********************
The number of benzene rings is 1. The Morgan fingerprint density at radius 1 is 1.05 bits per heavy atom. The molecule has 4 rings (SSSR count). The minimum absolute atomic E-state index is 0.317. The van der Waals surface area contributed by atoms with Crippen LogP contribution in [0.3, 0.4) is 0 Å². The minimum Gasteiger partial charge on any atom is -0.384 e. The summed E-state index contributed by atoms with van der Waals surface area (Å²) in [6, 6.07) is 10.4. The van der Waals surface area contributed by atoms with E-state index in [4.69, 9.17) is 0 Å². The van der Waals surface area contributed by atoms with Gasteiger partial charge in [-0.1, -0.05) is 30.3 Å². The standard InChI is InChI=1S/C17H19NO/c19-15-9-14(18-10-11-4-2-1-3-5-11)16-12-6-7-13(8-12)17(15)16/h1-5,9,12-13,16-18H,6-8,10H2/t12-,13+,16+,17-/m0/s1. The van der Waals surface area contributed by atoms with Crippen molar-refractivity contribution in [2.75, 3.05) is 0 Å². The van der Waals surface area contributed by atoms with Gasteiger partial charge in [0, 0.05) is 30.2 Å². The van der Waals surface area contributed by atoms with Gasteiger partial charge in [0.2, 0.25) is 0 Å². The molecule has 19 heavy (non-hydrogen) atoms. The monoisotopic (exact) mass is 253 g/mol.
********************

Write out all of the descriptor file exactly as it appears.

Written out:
The number of benzene rings is 1. The Morgan fingerprint density at radius 1 is 1.05 bits per heavy atom. The molecule has 4 rings (SSSR count). The minimum absolute atomic E-state index is 0.317. The van der Waals surface area contributed by atoms with Crippen LogP contribution in [0.3, 0.4) is 0 Å². The minimum Gasteiger partial charge on any atom is -0.384 e. The summed E-state index contributed by atoms with van der Waals surface area (Å²) in [6, 6.07) is 10.4. The van der Waals surface area contributed by atoms with E-state index in [4.69, 9.17) is 0 Å². The van der Waals surface area contributed by atoms with Gasteiger partial charge in [-0.1, -0.05) is 30.3 Å². The standard InChI is InChI=1S/C17H19NO/c19-15-9-14(18-10-11-4-2-1-3-5-11)16-12-6-7-13(8-12)17(15)16/h1-5,9,12-13,16-18H,6-8,10H2/t12-,13+,16+,17-/m0/s1. The van der Waals surface area contributed by atoms with Crippen molar-refractivity contribution in [2.75, 3.05) is 0 Å². The van der Waals surface area contributed by atoms with Gasteiger partial charge in [0, 0.05) is 30.2 Å². The van der Waals surface area contributed by atoms with Gasteiger partial charge in [0.2, 0.25) is 0 Å². The molecule has 19 heavy (non-hydrogen) atoms. The monoisotopic (exact) mass is 253 g/mol.